I’m not a fast reader. It often amazes me when people online say they’ve read a hundred books a year, since even fifty is more than I can typically mange. It takes me a month or more to dissect most books (though I’ll often read several at a time). I want to note everything the writer has to say; it feels like a disservice to try and speed through their work.
My TBR list grows faster than I can read. I get interested in one or two new subjects every month, but most of the time there will be months more until I can think to pursue any of them through reading.
I don’t necessarily mind. As long as I’m occupied, reading good fiction and nonfiction where I can, I’m relatively satisfied. But this does raise a question I think many people have struggled with at some point.
With so many books and so little time, how can you, the reader, ever be satisfied or feel fulfilled?
About a month ago, I wrote a post about reading and how to remember what you read. I stick by what I said there, especially about speed-reading: If you’re going in with the mindset of “I’m going to read all the books,” you’ll probably only gain surface-level satisfaction from the individual pieces. And if a book is unenjoyable or uninformative, why are you even reading it in the first place? I’m of the opinion that speed-reading just to check books off your list is hardly reading at all, let alone consuming.
Now, obviously some can read faster than others from the start. Most of my friends, for example, are much faster readers than I, in that they can process information on a page at a faster rate. That out of the way, reading just to say you’ve read is hardly productive, no matter how fast or slow of a reader you are. I mean, I’m not usually one to question someone else’s motives in this case, but come on.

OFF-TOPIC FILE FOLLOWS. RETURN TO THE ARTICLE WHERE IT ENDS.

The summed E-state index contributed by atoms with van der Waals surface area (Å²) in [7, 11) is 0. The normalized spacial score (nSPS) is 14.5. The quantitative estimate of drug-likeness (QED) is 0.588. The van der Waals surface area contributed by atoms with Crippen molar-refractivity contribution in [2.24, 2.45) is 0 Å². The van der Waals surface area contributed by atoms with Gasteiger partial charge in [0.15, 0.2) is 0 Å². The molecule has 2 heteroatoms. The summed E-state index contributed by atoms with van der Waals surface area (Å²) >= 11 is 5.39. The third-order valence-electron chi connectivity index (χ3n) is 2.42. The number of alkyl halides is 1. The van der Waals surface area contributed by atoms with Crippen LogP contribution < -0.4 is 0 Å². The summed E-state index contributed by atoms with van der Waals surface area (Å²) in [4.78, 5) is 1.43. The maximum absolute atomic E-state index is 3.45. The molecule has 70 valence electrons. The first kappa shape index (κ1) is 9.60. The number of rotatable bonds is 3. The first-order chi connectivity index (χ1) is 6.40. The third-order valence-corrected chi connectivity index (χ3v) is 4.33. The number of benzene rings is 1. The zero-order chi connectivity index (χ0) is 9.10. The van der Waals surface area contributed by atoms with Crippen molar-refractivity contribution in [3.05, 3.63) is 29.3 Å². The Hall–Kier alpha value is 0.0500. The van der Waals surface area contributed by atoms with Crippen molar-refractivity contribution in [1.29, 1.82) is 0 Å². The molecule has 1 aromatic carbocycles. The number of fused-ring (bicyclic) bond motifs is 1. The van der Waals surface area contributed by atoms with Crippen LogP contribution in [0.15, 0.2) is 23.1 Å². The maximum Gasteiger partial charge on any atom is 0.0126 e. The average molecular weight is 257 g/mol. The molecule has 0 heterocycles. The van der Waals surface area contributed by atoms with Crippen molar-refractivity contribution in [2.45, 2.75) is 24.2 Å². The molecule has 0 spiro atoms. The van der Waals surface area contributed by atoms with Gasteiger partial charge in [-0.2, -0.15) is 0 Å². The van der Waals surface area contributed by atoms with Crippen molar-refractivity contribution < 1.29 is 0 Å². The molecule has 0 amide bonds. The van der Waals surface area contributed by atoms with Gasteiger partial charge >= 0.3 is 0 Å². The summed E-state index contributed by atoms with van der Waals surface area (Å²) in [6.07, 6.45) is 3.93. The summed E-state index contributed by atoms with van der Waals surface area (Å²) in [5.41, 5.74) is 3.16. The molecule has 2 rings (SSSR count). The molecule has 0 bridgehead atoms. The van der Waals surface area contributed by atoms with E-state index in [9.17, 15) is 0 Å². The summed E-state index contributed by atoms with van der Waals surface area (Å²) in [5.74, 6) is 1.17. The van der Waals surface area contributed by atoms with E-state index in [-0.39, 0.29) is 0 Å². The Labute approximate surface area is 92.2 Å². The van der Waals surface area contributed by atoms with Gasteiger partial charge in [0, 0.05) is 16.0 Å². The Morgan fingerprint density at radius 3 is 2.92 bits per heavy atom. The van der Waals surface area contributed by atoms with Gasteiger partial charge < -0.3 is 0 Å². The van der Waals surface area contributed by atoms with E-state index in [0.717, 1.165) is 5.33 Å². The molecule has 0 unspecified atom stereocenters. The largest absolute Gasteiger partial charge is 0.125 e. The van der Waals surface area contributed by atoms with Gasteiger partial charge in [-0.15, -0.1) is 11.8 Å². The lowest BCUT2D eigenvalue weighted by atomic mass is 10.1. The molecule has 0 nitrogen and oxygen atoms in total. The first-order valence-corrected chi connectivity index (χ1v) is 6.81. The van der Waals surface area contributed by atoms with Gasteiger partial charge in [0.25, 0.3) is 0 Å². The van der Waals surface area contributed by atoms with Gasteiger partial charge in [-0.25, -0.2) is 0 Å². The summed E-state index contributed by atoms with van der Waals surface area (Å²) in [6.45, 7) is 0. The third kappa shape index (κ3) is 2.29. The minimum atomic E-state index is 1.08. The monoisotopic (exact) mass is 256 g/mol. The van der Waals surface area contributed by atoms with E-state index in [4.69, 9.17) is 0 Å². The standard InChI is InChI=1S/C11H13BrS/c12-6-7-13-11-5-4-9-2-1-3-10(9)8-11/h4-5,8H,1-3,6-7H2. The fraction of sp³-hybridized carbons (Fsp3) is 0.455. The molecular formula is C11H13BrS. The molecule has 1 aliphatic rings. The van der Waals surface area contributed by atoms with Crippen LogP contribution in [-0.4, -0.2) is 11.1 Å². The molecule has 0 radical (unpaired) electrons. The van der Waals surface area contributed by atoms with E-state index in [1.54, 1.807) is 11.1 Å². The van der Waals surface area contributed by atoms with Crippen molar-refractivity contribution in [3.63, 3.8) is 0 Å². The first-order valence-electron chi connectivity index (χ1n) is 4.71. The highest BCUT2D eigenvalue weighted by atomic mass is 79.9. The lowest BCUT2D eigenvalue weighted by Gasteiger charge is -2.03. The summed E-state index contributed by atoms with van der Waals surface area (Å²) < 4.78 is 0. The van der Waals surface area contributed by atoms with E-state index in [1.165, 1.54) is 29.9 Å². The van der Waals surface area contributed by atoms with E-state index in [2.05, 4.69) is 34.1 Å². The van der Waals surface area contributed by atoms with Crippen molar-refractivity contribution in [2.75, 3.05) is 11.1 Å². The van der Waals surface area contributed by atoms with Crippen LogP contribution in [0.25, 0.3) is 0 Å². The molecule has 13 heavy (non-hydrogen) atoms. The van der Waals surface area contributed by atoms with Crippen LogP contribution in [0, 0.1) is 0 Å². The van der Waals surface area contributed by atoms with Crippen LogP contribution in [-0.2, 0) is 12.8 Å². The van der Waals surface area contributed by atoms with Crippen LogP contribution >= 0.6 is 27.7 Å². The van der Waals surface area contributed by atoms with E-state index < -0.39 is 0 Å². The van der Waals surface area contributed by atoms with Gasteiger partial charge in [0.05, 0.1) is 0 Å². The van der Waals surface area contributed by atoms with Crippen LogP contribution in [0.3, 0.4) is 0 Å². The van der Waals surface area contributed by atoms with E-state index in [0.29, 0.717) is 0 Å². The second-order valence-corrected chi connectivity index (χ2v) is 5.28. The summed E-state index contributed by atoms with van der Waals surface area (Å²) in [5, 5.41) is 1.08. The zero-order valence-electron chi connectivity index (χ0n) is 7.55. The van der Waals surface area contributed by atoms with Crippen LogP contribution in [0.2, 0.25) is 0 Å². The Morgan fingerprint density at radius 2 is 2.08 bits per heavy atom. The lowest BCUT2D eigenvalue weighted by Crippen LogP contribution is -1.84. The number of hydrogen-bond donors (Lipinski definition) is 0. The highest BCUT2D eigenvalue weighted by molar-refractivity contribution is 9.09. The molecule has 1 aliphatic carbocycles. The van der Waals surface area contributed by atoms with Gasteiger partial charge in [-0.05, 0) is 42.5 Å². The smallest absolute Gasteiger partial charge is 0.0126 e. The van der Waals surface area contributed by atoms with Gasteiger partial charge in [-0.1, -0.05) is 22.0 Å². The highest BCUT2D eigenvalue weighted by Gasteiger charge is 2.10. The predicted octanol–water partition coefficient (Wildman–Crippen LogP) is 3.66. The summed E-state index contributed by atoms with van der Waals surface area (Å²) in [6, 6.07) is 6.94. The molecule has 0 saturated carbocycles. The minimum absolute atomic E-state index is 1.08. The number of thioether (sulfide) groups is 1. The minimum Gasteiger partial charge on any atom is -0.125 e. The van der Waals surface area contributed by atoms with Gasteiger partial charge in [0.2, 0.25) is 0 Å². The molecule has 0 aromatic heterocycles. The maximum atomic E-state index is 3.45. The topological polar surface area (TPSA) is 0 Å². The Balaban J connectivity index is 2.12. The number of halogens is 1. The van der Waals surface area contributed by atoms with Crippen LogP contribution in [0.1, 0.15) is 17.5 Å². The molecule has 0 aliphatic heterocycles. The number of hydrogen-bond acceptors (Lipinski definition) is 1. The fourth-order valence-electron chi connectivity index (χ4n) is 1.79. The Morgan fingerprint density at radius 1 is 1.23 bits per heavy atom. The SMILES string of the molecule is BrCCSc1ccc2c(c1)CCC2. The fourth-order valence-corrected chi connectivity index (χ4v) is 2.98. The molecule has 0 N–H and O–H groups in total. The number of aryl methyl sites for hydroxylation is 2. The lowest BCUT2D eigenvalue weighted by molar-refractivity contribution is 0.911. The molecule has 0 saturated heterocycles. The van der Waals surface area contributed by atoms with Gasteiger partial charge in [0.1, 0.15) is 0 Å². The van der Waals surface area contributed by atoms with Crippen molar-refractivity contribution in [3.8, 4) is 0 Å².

Acknowledge that you’re not God
When asking ourselves how we can be satisfied as readers, we first have to recognize the fact that no, we’re not going to read “all the books.” I mean, if you can find a way to read 4,716 and a half books a day from the moment you’re born, be my guest. But in reality, we’re going to have to narrow down the scope of what we want to read quite a bit.
Obviously it’s fine to be all over the place at first, not quite sure what you like and what you don’t. But eventually, once you’re able to acknowledge that some things have to be cut, a good next step will be to think about what interests you the most.
Do fantasy novels provide that thoughtful philosophy or escapism you need to deal with your work life? Great. Are you in a field of professional study that requires you do research on a certain topic? Fine. Do you just want to know as much as you can about the natural sciences? Fantastic.
It should go without saying at this point that “knowing as much as you can” is not equivalent to “reading as much as you can.” Naturally, if you speed-read but don’t internalize the majority of information (or waste your time on books that are mostly fluff), you’re going to know less than if you devote yourself to critically acclaimed books and form habits to remember what you read. That said, trying new, less well-known books can also be a great way of reading and supporting others, and popularity doesn’t mean everything in terms of content.